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My input file (~5k lines) format looks something like this

foo0: users/user1/temp1 users/user2/temp1 4.0
foo1: users/user2/temp1 users/user4/temp2 users/user4/temp1 1.0
foo2: users/user1/temp3 users/user2/temp3 2.0
foo4: users/user4/temp5 users/user2/temp6 users/user1/temp1 users/user3/temp1 4.0

What my script needs to do is to look at each line, grab each of the paths, open file & check something inside based on it.

For ex: For line 1, the script has to open user1.txt and search for temp1 inside user1.txt and do something. Then go on to user2.txt and look for temp1 inside and do something.

For line 2: Open users2.txt and search for temp1; open users4.txt and search for temp2; open users4.txt and search for temp1.

What's the quickest way to go about it. I currently open and close one by one, and that seems to take a long time. Any help appreciated, thanks!

share|improve this question
How many files, how big are they? It makes a difference if you have three files each 10 lines long or a million each a million lines long. –  Richard Huxton Aug 21 '12 at 21:39
Please answer Richard's question. If there is a limited number of userN.txt files then you could open all of them at once. At the very least you could arrange for all the queries on each file to be done together instead of closing and reopening them. Please give us more information –  Borodin Aug 22 '12 at 0:13
When things are slow, profile with something like Devel::NYTProf, discover the slow bits, and work on those. –  brian d foy Aug 22 '12 at 6:04

2 Answers 2

up vote -1 down vote accepted

I would do something like this:

#! /usr/bin/perl

use warnings;
use strict;

while ( <> ) { 

    ## Remove last newline character.

    ## Split line with spaces and save paths (all strings but the first and
    ## last one).
    my @paths = split;
    @paths = @paths[ 1 .. $#paths - 1 ];

    ## For each path...
    for my $path ( @paths ) { 

        ## Split with a slash, get second field and try to open it. 
        my @elements = split m|/|, $path;
        open my $fh, q|<|, $elements[1] or die $!; 

        ## Read line by line searching for the third field of the path, do
        ## something if found. You can add a 'last' instruction if you wish.
        while ( my $line = <$fh> ) { 
            if ( $line =~ m/\Q${elements[2]}\E/ ) { 
                ## Do something;

        close $fh or warn $!; 
share|improve this answer
This is a solution equivalent to what the questioner said he had already: "I currently open and close one by one, and that seems to take a long time." It still has the basic problem that is probably causing the slowness: opening and reading user1.txt many times if it occurs many times in the input. –  dan1111 Aug 22 '12 at 8:38

Well, on normal systems the hard disk data transfer speed is the limitation. But there are ways that might give you an edge:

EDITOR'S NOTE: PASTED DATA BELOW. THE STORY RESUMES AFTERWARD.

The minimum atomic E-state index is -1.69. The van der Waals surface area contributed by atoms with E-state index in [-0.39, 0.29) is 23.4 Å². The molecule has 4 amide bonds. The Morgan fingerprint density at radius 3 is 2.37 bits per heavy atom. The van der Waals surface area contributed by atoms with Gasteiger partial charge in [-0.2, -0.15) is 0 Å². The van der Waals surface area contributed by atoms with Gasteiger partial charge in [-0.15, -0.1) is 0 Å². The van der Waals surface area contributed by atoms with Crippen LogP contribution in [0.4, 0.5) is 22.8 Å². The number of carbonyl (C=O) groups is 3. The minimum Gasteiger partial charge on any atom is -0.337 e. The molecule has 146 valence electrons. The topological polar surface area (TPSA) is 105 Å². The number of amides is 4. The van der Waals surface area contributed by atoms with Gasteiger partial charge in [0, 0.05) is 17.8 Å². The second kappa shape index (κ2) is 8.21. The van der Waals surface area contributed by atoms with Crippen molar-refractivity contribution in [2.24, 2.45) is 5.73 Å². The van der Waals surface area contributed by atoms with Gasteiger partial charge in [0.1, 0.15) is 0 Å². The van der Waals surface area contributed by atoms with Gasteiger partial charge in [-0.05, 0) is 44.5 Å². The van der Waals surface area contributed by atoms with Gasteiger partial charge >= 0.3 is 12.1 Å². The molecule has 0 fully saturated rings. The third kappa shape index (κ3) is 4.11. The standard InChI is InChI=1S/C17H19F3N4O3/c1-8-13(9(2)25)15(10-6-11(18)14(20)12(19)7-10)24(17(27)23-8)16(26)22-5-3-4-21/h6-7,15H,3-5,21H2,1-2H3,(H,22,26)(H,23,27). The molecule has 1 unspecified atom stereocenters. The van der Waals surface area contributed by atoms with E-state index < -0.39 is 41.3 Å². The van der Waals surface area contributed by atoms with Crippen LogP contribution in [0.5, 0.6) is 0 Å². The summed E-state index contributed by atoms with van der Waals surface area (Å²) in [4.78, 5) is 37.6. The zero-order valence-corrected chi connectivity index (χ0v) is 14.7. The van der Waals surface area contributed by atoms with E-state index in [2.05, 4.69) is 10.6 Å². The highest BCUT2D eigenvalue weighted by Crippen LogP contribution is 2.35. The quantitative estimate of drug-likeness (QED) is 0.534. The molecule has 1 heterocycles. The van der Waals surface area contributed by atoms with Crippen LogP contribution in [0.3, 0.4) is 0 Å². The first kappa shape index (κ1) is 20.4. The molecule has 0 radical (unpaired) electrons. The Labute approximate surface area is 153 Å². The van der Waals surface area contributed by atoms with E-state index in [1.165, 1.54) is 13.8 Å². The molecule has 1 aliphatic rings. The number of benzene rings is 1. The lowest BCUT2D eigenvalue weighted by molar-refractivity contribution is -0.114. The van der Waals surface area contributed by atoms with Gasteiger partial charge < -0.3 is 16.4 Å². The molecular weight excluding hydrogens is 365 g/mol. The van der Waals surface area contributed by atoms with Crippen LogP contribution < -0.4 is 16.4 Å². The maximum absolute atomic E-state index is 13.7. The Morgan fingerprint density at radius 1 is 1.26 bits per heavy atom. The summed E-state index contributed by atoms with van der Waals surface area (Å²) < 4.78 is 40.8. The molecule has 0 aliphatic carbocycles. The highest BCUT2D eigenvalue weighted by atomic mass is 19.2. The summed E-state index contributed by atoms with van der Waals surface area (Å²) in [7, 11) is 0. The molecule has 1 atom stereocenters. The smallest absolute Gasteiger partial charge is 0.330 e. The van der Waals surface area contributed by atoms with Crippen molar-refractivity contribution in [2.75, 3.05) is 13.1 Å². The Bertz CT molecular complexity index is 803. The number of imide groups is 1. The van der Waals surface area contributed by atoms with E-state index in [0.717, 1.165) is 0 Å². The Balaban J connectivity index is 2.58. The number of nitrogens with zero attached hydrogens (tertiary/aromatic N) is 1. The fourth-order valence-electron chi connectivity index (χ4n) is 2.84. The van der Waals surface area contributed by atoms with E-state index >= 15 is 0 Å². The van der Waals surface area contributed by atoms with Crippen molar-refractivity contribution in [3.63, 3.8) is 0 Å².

If you fear your HDD might be idle while this program is running or if you read data from multiple physical drives, you might want to try multithreading. You should note that this can make your program run slower (a) if implemented wrong or (b) if your HDD reading heads have to jump around too much.

  1. Open n pipes with the pipe function where n is the number of threads.
  2. fork n times from the main ("boss") thread.
    1. Each worker thread closes all unrelated pipes
  3. The boss thread reads your input file and pipes each command to a different process in turn. That way, all worker processes have an equal workload.
  4. The worker threads do your searching etc.

If you haven't done multithreading with fork before, this solution won't work for you.

And, as mentioned above, this is somewhat unlikely to induce a positive result except when your computations on each file are expensive (when the time doing computationes / searches is comparable to the time spent reading) If your script drains much CPU and you have multiple processors, this might help.

Come up with a better algorithm

  • What and how do you search for in each file? Do you just match a single regexp against each line and then execute some code? What code? Is the regexp overly complex?
  • Can you use some heuristic to skip a certain part of the file?
  • Have you tried Tie::File? This avoids loading the file into memory which may help.
  • Have you benchmarked your script? See this tutorial on perl.com for an introduction. What parts run slow?
  • Can you decrease the algorithmic complexity of your program? I.e.: are you iterating twice over any file? That may be suboptimal.
share|improve this answer
I don't think multi-threading is a very good first suggestion here. Granted, we don't know very much about the problem, but it's a rare case when this would be needed. And it adds a lot of complexity and many pitfalls. –  dan1111 Aug 22 '12 at 7:57

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